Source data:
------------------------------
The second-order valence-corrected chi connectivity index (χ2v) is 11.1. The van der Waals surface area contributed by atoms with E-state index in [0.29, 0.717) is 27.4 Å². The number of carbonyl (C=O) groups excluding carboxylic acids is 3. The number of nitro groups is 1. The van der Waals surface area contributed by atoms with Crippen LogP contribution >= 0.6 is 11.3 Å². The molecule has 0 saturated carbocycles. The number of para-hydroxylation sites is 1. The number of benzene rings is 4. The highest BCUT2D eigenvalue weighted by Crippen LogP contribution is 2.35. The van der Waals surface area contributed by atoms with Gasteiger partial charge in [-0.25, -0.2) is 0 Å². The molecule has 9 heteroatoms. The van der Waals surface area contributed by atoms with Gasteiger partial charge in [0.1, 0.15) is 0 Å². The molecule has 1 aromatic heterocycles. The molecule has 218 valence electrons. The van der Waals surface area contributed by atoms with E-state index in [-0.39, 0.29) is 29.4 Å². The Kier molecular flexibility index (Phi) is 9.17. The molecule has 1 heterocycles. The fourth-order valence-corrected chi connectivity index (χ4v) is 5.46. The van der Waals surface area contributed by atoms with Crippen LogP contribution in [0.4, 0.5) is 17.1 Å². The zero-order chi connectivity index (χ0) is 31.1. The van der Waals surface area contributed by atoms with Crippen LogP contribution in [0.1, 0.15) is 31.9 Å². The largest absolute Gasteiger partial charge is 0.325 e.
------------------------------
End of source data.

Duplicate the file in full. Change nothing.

The second-order valence-corrected chi connectivity index (χ2v) is 11.1. The van der Waals surface area contributed by atoms with E-state index in [0.29, 0.717) is 27.4 Å². The number of carbonyl (C=O) groups excluding carboxylic acids is 3. The number of nitro groups is 1. The van der Waals surface area contributed by atoms with Crippen LogP contribution >= 0.6 is 11.3 Å². The molecule has 0 saturated carbocycles. The number of para-hydroxylation sites is 1. The number of benzene rings is 4. The highest BCUT2D eigenvalue weighted by Crippen LogP contribution is 2.35. The van der Waals surface area contributed by atoms with Gasteiger partial charge in [-0.25, -0.2) is 0 Å². The molecule has 9 heteroatoms. The van der Waals surface area contributed by atoms with Gasteiger partial charge in [0.1, 0.15) is 0 Å². The molecule has 1 aromatic heterocycles. The molecule has 218 valence electrons. The van der Waals surface area contributed by atoms with E-state index in [-0.39, 0.29) is 29.4 Å². The Kier molecular flexibility index (Phi) is 9.17. The molecule has 1 heterocycles. The fourth-order valence-corrected chi connectivity index (χ4v) is 5.46. The van der Waals surface area contributed by atoms with Crippen LogP contribution in [0.4, 0.5) is 17.1 Å². The zero-order chi connectivity index (χ0) is 31.1. The van der Waals surface area contributed by atoms with Crippen LogP contribution in [0.1, 0.15) is 31.9 Å². The largest absolute Gasteiger partial charge is 0.325 e.